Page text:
Recent advances in sequencing technology have greatly facilitated functional genomics research. RNA-Seq is a powerful technology for examining changes in transcriptional profiles under various conditions (Wang et al. 2009), and can also be used to improve annotation of gene models and detect novel transcribed regions (Roberts et al. 2011). In addition, alternative splicing and RNA editing events can also be identified by taking advantage of RNA-Seq technology (Pan et al. 2008; Peng et al. 2012).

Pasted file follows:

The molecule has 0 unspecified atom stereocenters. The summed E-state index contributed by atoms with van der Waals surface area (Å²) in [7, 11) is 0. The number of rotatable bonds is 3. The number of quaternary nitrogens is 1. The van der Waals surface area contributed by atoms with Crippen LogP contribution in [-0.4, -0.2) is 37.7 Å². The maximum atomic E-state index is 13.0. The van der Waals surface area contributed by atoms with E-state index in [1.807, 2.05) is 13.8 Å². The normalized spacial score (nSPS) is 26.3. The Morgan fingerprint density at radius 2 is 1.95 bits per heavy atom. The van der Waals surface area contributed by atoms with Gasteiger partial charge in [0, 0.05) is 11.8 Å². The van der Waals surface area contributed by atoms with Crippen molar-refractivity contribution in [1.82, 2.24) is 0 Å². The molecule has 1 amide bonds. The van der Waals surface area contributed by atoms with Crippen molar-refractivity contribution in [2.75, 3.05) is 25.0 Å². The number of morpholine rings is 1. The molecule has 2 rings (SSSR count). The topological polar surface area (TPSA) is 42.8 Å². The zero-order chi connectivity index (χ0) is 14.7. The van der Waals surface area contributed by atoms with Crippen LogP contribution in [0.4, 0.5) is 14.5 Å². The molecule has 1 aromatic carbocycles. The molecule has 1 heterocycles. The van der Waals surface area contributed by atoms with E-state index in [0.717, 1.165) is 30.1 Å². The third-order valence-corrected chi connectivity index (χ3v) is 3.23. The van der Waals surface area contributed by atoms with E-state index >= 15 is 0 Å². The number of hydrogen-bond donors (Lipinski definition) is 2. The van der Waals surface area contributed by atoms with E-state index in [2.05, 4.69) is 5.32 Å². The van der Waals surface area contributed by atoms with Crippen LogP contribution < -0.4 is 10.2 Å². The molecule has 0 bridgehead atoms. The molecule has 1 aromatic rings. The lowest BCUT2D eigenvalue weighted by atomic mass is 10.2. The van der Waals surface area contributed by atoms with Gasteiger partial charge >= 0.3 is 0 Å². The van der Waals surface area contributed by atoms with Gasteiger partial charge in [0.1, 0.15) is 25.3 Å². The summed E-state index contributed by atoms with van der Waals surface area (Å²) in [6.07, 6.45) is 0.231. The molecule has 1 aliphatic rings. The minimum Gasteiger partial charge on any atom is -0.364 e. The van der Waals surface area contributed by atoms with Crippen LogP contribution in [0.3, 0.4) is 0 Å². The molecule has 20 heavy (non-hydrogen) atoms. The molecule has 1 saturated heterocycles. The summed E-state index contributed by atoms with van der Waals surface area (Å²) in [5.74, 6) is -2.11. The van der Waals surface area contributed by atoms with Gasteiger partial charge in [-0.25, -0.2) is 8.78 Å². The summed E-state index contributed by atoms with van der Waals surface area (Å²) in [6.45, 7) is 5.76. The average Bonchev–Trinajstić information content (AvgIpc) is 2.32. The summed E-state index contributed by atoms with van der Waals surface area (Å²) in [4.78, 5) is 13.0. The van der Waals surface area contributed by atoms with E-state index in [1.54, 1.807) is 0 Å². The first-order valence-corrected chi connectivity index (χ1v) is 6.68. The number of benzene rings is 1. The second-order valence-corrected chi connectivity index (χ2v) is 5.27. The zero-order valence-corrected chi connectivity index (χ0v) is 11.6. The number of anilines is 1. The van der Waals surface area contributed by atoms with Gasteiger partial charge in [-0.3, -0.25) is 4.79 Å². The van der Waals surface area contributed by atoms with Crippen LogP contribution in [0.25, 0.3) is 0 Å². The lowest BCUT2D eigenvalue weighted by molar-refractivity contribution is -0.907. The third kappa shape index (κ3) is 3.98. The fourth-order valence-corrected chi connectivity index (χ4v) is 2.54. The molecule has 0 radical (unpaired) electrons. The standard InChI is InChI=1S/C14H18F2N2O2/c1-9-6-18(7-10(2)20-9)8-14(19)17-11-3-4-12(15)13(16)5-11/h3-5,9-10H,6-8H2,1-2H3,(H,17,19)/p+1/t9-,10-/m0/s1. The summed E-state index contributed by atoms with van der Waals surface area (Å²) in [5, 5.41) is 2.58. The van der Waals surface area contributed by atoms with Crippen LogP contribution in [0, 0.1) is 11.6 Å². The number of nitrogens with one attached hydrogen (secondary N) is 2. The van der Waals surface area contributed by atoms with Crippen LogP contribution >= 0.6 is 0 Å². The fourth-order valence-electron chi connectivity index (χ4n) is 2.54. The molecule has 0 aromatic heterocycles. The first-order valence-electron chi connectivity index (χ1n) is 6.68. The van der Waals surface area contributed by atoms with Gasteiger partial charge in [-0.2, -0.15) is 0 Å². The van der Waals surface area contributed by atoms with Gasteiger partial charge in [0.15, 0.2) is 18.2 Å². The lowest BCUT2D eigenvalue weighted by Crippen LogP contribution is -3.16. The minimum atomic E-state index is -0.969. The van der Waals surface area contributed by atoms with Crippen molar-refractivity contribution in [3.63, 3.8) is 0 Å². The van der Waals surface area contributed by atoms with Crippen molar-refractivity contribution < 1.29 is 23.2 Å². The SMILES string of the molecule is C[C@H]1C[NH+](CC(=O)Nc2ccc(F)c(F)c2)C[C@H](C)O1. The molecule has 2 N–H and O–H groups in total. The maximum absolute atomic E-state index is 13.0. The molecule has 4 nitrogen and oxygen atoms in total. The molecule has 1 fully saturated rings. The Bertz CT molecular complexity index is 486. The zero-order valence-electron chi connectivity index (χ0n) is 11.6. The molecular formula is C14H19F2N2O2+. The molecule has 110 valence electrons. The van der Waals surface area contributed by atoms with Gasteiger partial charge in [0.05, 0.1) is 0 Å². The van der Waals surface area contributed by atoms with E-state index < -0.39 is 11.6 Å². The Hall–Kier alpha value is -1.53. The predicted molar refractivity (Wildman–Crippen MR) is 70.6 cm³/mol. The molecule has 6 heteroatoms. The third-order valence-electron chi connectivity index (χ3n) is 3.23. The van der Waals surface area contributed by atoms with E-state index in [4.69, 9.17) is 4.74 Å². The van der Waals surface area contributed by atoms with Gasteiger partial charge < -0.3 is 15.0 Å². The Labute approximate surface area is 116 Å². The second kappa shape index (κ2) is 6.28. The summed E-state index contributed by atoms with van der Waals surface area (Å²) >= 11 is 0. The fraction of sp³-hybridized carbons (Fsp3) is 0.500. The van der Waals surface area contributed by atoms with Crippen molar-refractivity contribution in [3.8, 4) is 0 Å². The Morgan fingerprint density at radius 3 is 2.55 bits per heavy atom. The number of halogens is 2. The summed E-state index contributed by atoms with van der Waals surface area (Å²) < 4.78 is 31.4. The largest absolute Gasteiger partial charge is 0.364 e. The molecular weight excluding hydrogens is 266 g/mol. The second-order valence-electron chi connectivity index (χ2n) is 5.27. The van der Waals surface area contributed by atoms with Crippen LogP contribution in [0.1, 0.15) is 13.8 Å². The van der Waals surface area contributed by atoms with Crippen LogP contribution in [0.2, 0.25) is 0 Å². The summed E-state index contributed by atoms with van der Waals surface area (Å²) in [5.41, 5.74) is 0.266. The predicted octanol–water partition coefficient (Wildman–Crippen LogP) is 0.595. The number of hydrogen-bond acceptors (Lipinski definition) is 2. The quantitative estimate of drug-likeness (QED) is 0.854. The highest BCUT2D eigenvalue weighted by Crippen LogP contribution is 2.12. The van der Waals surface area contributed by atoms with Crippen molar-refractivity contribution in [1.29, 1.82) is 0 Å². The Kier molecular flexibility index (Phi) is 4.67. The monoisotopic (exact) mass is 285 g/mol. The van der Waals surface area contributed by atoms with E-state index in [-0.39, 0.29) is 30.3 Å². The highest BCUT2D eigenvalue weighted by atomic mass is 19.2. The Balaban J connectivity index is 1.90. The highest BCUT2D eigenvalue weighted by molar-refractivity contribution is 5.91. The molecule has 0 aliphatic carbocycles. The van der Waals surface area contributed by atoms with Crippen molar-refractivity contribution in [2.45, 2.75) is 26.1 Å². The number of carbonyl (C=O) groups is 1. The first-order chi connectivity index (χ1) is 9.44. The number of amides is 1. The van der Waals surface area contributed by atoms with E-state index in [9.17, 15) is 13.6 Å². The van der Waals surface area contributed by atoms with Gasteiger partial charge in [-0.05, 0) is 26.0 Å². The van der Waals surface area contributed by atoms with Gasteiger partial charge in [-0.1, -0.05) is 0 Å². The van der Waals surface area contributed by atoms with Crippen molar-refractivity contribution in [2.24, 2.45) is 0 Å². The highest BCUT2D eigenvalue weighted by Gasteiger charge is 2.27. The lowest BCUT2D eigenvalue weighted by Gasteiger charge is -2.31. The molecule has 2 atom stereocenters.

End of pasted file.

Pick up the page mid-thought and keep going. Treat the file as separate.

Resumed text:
RNA interference (RNAi), also known as gene silencing, is a natural phenomenon observed in plants, fungi, and animals. This phenomenon plays diverse roles in genomic defense, heterochromatin formation, and gene regulation (Agrawal et al. 2003; Matzke and Birchler 2005). RNAi, a post-transcriptional mode of regulation, decreases the expression of target genes by degrading mRNA with homologous double-stranded RNA (dsRNA) (Fire et al. 1998). This method has been developed as a useful tool for genetic manipulation, and has been successfully used for analysis of gene functions in all kinds of organisms. In contrast to gene knockout technology, RNAi can be used to characterize the functions of multi-copy and essential genes. In filamentous fungi, three well-known RNAi strategies can be used to manipulate the expression of a target gene: expression of a hairpin RNA, production of dsRNA by convergent transcription, and direct introduction of dsRNA into fungal cells (Khatri and Rajam 2007; Nakayashiki and Nguyen 2008; Li et al. 2010). In general, the former two methods (expression of a hairpin RNA and production of dsRNA by convergent transcription) are much more efficient. However, expression of hairpin RNA is time-consuming and not well suited for high-throughput analysis, whereas production of dsRNA by convergent transcription can be easily manipulated and facilitates large-scale functional analysis. The functions of 37 calcium-signaling genes in Magnaporthe oryzae were characterized using a convergent transcription approach (Nguyen et al. 2008), and ten endo-β-1,4 xylanase genes were simultaneously silenced in M. oryzae using a similar strategy (Nguyen et al. 2011). Furthermore, RNAi method (expression of a hairpin RNA) has been used to analyze the functions of the chorismate synthase encoded gene (Singh et al. 2010) and the C2H2 transcription factor gene Vta2 (Tran et al. 2014) in the near-diploid fungus Verticillium longisporum, indicating that RNAi is suitable for use in Verticillium species.